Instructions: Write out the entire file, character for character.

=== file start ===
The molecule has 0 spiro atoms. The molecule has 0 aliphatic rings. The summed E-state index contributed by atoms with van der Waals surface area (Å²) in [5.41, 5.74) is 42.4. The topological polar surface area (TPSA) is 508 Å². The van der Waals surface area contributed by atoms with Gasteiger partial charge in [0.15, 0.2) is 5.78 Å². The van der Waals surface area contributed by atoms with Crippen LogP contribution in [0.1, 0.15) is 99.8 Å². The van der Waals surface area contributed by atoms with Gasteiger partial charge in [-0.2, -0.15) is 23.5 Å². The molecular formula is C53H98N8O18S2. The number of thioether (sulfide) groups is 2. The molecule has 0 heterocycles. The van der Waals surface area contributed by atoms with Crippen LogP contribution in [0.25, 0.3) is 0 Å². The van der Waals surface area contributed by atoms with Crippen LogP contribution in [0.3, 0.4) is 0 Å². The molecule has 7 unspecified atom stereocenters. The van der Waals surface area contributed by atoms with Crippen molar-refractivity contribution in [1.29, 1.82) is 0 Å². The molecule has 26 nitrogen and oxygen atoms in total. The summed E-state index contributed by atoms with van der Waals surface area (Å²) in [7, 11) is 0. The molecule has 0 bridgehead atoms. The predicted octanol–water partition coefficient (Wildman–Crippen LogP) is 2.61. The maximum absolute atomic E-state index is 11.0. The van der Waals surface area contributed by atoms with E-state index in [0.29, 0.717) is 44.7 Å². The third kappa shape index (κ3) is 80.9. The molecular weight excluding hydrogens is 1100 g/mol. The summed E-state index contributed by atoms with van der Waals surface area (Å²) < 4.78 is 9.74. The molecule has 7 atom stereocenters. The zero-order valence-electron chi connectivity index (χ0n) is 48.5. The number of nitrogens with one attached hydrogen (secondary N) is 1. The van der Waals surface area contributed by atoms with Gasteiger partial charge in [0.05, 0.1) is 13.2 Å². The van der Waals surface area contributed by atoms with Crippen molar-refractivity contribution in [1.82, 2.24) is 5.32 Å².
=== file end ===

The molecule has 0 spiro atoms. The molecule has 0 aliphatic rings. The summed E-state index contributed by atoms with van der Waals surface area (Å²) in [5.41, 5.74) is 42.4. The topological polar surface area (TPSA) is 508 Å². The van der Waals surface area contributed by atoms with Gasteiger partial charge in [0.15, 0.2) is 5.78 Å². The van der Waals surface area contributed by atoms with Crippen LogP contribution in [0.1, 0.15) is 99.8 Å². The van der Waals surface area contributed by atoms with Gasteiger partial charge in [-0.2, -0.15) is 23.5 Å². The molecular formula is C53H98N8O18S2. The number of thioether (sulfide) groups is 2. The molecule has 0 heterocycles. The van der Waals surface area contributed by atoms with Crippen LogP contribution in [0.25, 0.3) is 0 Å². The van der Waals surface area contributed by atoms with Crippen LogP contribution in [0.3, 0.4) is 0 Å². The molecule has 7 unspecified atom stereocenters. The van der Waals surface area contributed by atoms with Crippen molar-refractivity contribution in [1.29, 1.82) is 0 Å². The molecule has 26 nitrogen and oxygen atoms in total. The summed E-state index contributed by atoms with van der Waals surface area (Å²) in [7, 11) is 0. The molecule has 0 bridgehead atoms. The predicted octanol–water partition coefficient (Wildman–Crippen LogP) is 2.61. The maximum absolute atomic E-state index is 11.0. The van der Waals surface area contributed by atoms with E-state index in [0.29, 0.717) is 44.7 Å². The third kappa shape index (κ3) is 80.9. The molecular weight excluding hydrogens is 1100 g/mol. The summed E-state index contributed by atoms with van der Waals surface area (Å²) < 4.78 is 9.74. The molecule has 7 atom stereocenters. The zero-order valence-electron chi connectivity index (χ0n) is 48.5. The number of nitrogens with one attached hydrogen (secondary N) is 1. The van der Waals surface area contributed by atoms with Gasteiger partial charge in [0.05, 0.1) is 13.2 Å². The van der Waals surface area contributed by atoms with Crippen molar-refractivity contribution in [1.82, 2.24) is 5.32 Å².